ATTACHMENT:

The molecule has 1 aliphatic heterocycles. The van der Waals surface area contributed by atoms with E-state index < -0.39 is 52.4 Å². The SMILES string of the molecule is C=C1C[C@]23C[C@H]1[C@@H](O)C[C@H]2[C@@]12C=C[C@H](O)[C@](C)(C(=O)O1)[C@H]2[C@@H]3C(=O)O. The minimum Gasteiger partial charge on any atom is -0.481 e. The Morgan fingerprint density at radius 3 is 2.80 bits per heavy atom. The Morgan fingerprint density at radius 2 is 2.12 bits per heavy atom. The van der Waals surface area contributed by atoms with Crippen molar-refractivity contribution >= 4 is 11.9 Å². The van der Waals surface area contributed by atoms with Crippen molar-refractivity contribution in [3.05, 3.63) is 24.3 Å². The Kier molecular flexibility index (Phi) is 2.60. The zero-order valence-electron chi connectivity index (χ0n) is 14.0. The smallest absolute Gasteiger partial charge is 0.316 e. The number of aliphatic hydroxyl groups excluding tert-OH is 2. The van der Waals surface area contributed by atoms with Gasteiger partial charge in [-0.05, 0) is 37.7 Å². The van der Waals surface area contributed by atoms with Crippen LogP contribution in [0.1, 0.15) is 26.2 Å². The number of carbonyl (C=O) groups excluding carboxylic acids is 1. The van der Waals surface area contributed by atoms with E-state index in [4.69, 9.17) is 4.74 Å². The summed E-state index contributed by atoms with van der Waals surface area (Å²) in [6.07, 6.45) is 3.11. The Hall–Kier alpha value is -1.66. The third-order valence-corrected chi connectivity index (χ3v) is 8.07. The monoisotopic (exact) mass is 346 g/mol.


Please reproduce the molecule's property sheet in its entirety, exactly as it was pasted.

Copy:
The molecule has 1 aliphatic heterocycles. The van der Waals surface area contributed by atoms with E-state index < -0.39 is 52.4 Å². The SMILES string of the molecule is C=C1C[C@]23C[C@H]1[C@@H](O)C[C@H]2[C@@]12C=C[C@H](O)[C@](C)(C(=O)O1)[C@H]2[C@@H]3C(=O)O. The minimum Gasteiger partial charge on any atom is -0.481 e. The Morgan fingerprint density at radius 3 is 2.80 bits per heavy atom. The Morgan fingerprint density at radius 2 is 2.12 bits per heavy atom. The van der Waals surface area contributed by atoms with Crippen molar-refractivity contribution >= 4 is 11.9 Å². The van der Waals surface area contributed by atoms with Crippen molar-refractivity contribution in [3.05, 3.63) is 24.3 Å². The Kier molecular flexibility index (Phi) is 2.60. The zero-order valence-electron chi connectivity index (χ0n) is 14.0. The smallest absolute Gasteiger partial charge is 0.316 e. The number of aliphatic hydroxyl groups excluding tert-OH is 2. The van der Waals surface area contributed by atoms with Gasteiger partial charge in [-0.05, 0) is 37.7 Å². The van der Waals surface area contributed by atoms with Crippen LogP contribution in [0.1, 0.15) is 26.2 Å². The number of carbonyl (C=O) groups excluding carboxylic acids is 1. The van der Waals surface area contributed by atoms with E-state index in [4.69, 9.17) is 4.74 Å². The summed E-state index contributed by atoms with van der Waals surface area (Å²) in [6.07, 6.45) is 3.11. The Hall–Kier alpha value is -1.66. The third-order valence-corrected chi connectivity index (χ3v) is 8.07. The monoisotopic (exact) mass is 346 g/mol.